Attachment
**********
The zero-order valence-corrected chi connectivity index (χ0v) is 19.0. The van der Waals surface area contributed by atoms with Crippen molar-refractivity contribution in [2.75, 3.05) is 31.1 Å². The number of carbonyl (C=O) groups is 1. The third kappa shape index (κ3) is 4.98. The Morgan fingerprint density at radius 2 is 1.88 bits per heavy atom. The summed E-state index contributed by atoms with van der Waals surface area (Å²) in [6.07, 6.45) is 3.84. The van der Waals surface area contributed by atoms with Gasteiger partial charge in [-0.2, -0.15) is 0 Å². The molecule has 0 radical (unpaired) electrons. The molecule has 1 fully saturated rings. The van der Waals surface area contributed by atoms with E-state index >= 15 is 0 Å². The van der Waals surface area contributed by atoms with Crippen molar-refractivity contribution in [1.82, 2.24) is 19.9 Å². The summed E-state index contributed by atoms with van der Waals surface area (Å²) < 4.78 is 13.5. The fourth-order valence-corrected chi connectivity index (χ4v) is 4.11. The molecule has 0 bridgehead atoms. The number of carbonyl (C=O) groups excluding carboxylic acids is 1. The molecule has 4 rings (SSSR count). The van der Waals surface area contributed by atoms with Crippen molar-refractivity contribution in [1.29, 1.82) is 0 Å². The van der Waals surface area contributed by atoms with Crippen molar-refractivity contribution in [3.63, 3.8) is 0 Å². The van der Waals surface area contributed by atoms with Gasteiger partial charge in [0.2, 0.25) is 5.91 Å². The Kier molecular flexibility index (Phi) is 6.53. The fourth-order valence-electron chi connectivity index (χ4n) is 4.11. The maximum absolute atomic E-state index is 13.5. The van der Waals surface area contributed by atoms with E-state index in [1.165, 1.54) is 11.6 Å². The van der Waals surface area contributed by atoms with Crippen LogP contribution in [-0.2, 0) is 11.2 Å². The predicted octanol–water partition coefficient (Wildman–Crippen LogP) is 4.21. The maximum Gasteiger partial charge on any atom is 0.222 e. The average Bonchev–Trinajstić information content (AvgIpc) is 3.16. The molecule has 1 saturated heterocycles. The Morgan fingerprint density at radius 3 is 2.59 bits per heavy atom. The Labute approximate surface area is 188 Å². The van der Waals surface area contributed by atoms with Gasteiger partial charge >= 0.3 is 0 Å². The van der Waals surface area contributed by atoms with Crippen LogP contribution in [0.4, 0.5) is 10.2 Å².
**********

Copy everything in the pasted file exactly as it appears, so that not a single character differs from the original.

The zero-order valence-corrected chi connectivity index (χ0v) is 19.0. The van der Waals surface area contributed by atoms with Crippen molar-refractivity contribution in [2.75, 3.05) is 31.1 Å². The number of carbonyl (C=O) groups is 1. The third kappa shape index (κ3) is 4.98. The Morgan fingerprint density at radius 2 is 1.88 bits per heavy atom. The summed E-state index contributed by atoms with van der Waals surface area (Å²) in [6.07, 6.45) is 3.84. The van der Waals surface area contributed by atoms with Gasteiger partial charge in [-0.2, -0.15) is 0 Å². The molecule has 0 radical (unpaired) electrons. The molecule has 1 fully saturated rings. The van der Waals surface area contributed by atoms with E-state index >= 15 is 0 Å². The van der Waals surface area contributed by atoms with Crippen molar-refractivity contribution in [1.82, 2.24) is 19.9 Å². The summed E-state index contributed by atoms with van der Waals surface area (Å²) < 4.78 is 13.5. The fourth-order valence-corrected chi connectivity index (χ4v) is 4.11. The molecule has 0 bridgehead atoms. The number of carbonyl (C=O) groups excluding carboxylic acids is 1. The molecule has 4 rings (SSSR count). The van der Waals surface area contributed by atoms with Crippen molar-refractivity contribution in [1.29, 1.82) is 0 Å². The van der Waals surface area contributed by atoms with Crippen molar-refractivity contribution in [3.63, 3.8) is 0 Å². The van der Waals surface area contributed by atoms with Gasteiger partial charge in [0.2, 0.25) is 5.91 Å². The Kier molecular flexibility index (Phi) is 6.53. The fourth-order valence-electron chi connectivity index (χ4n) is 4.11. The maximum absolute atomic E-state index is 13.5. The van der Waals surface area contributed by atoms with E-state index in [1.165, 1.54) is 11.6 Å². The van der Waals surface area contributed by atoms with Crippen LogP contribution in [-0.2, 0) is 11.2 Å². The predicted octanol–water partition coefficient (Wildman–Crippen LogP) is 4.21. The maximum Gasteiger partial charge on any atom is 0.222 e. The average Bonchev–Trinajstić information content (AvgIpc) is 3.16. The molecule has 1 saturated heterocycles. The Morgan fingerprint density at radius 3 is 2.59 bits per heavy atom. The Labute approximate surface area is 188 Å². The van der Waals surface area contributed by atoms with Gasteiger partial charge >= 0.3 is 0 Å². The van der Waals surface area contributed by atoms with Crippen LogP contribution in [0.4, 0.5) is 10.2 Å².